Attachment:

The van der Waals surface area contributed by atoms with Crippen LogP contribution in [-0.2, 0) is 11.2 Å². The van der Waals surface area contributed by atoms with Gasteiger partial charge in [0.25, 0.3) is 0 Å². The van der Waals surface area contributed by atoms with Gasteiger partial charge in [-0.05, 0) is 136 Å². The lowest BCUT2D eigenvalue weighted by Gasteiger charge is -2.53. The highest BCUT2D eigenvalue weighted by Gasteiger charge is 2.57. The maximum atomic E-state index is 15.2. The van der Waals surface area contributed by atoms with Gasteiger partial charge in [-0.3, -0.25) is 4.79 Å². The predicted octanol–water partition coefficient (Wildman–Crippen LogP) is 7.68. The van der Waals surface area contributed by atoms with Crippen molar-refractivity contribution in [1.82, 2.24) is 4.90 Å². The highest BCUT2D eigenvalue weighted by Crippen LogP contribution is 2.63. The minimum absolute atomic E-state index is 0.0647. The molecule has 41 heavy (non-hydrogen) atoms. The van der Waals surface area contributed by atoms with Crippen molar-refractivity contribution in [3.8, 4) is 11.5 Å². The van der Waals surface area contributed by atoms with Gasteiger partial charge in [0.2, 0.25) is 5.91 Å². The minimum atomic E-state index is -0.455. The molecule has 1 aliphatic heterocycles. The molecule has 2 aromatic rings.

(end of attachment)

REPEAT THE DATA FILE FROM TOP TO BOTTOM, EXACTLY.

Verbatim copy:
The van der Waals surface area contributed by atoms with Crippen LogP contribution in [-0.2, 0) is 11.2 Å². The van der Waals surface area contributed by atoms with Gasteiger partial charge in [0.25, 0.3) is 0 Å². The van der Waals surface area contributed by atoms with Gasteiger partial charge in [-0.05, 0) is 136 Å². The lowest BCUT2D eigenvalue weighted by Gasteiger charge is -2.53. The highest BCUT2D eigenvalue weighted by Gasteiger charge is 2.57. The maximum atomic E-state index is 15.2. The van der Waals surface area contributed by atoms with Gasteiger partial charge in [-0.3, -0.25) is 4.79 Å². The predicted octanol–water partition coefficient (Wildman–Crippen LogP) is 7.68. The van der Waals surface area contributed by atoms with Crippen molar-refractivity contribution in [1.82, 2.24) is 4.90 Å². The highest BCUT2D eigenvalue weighted by Crippen LogP contribution is 2.63. The minimum absolute atomic E-state index is 0.0647. The molecule has 41 heavy (non-hydrogen) atoms. The van der Waals surface area contributed by atoms with Crippen molar-refractivity contribution in [3.8, 4) is 11.5 Å². The van der Waals surface area contributed by atoms with Gasteiger partial charge in [0.2, 0.25) is 5.91 Å². The minimum atomic E-state index is -0.455. The molecule has 1 aliphatic heterocycles. The molecule has 2 aromatic rings.